- Consider being active with a partner. Studies have shown that people stick to their activity program and enjoy it more when they have a partner.
- Make sure that you can carry on a conversation while you are doing any activity. If you cannot carry on a conversation, you are exercising too hard
and need to slow down.
Although regular activity is good for you, you should not be more active at certain times. Do not exercise or increase your activities when you:
- Have shortness of breath at rest or more symptoms than usual.
- Feel exhausted.
- Have a fever, infection, or feel ill.
- Have chest pain.
- Are going through a major change in your medication regimen.
- Have persistent muscle aches or pains in the body part you are exercising.
During activity, watch for signs of overexertion that may be due to your heart condition. Signs of overexertion include:
- Shortness of breath that prevents you from completing a sentence.
- Shortness of breath that does not get better when you decrease or stop the activity.
- Dizziness or lightheadedness.
- Chest pain or tightness. Pain in your arms, shoulders, neck, or jaw.
- Irregular heart rate (pulse).
- Unusual or extreme fatigue.
- Severe sweating.
- Nausea, vomiting.
If you have any of these symptoms while being
active, slow down. If the symptoms do not get
better, stop the activity. Call 911 if your chest
pain or other symptoms are not relieved.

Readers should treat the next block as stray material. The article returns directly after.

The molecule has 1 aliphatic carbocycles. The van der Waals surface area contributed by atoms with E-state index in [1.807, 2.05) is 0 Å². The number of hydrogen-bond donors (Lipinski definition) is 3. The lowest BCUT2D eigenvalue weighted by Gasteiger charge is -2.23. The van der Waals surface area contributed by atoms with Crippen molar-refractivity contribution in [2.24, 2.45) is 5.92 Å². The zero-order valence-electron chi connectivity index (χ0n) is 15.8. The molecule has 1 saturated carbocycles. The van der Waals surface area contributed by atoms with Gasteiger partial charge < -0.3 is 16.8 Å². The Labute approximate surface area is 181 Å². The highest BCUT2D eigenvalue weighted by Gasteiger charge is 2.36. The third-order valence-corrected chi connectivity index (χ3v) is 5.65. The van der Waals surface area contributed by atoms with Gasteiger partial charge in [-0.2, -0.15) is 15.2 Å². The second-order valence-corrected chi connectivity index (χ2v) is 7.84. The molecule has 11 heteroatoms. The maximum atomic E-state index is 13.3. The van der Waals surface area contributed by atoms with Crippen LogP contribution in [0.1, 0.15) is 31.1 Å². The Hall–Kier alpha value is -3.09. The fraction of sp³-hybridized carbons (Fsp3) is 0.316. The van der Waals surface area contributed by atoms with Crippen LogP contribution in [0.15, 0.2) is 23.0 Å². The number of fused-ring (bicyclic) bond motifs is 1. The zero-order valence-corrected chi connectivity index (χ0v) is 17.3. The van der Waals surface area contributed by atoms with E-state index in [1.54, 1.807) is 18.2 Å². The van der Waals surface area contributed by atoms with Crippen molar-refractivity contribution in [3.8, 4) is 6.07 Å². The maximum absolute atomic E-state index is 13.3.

As you become more active, you will notice that you have more energy for activities around the house, hobbies, and other kinds of recreation. Even though staying active is good, you may still find it hard to do as much as you did before. The following tips can help you do more:
- Allow for rest periods during the day.
- Do not wait until you are exhausted to rest. Alternate rest periods with activities, so that you can get more done.
- Use slow and smooth flowing movements during activities. Rushing increases fatigue and discomfort.
- Avoid activities that require quick spurts of energy.
- Use good posture.
- Avoid activities when it is too hot or too cold or immediately after a meal.
- If there is a particular activity you want to do on a certain day, plan ahead and schedule it for a time you usually feel at your best. Most people feel more energetic in the morning, but others feel at their best in the afternoon. Listen to your body to figure out when to do a demanding activity.
If you do everyday activities in ways that conserve energy, you will be able to get more done. Try the following techniques to conserve energy: